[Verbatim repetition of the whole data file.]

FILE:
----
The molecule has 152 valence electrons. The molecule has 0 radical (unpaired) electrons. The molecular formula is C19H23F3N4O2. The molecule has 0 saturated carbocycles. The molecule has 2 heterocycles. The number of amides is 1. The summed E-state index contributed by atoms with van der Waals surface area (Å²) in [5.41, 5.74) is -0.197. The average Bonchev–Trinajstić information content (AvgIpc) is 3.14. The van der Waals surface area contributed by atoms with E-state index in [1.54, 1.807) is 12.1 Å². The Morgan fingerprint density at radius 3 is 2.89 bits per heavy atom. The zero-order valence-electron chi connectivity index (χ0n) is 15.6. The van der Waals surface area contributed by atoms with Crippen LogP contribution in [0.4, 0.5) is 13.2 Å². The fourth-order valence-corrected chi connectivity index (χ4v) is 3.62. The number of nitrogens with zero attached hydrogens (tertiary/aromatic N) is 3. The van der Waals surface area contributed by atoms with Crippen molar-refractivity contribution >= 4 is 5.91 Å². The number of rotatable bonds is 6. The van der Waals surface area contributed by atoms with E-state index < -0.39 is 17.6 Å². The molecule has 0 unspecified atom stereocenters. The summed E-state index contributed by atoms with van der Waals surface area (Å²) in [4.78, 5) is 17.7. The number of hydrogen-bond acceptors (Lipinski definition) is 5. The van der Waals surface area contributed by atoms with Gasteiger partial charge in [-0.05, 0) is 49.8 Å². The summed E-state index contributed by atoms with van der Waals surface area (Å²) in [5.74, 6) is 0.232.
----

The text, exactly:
The molecule has 152 valence electrons. The molecule has 0 radical (unpaired) electrons. The molecular formula is C19H23F3N4O2. The molecule has 0 saturated carbocycles. The molecule has 2 heterocycles. The number of amides is 1. The summed E-state index contributed by atoms with van der Waals surface area (Å²) in [5.41, 5.74) is -0.197. The average Bonchev–Trinajstić information content (AvgIpc) is 3.14. The van der Waals surface area contributed by atoms with E-state index in [1.54, 1.807) is 12.1 Å². The Morgan fingerprint density at radius 3 is 2.89 bits per heavy atom. The zero-order valence-electron chi connectivity index (χ0n) is 15.6. The van der Waals surface area contributed by atoms with Crippen LogP contribution in [0.4, 0.5) is 13.2 Å². The fourth-order valence-corrected chi connectivity index (χ4v) is 3.62. The number of nitrogens with zero attached hydrogens (tertiary/aromatic N) is 3. The van der Waals surface area contributed by atoms with Crippen molar-refractivity contribution >= 4 is 5.91 Å². The number of rotatable bonds is 6. The van der Waals surface area contributed by atoms with E-state index < -0.39 is 17.6 Å². The molecule has 0 unspecified atom stereocenters. The summed E-state index contributed by atoms with van der Waals surface area (Å²) in [4.78, 5) is 17.7. The number of hydrogen-bond acceptors (Lipinski definition) is 5. The van der Waals surface area contributed by atoms with Gasteiger partial charge in [-0.05, 0) is 49.8 Å². The summed E-state index contributed by atoms with van der Waals surface area (Å²) in [5.74, 6) is 0.232.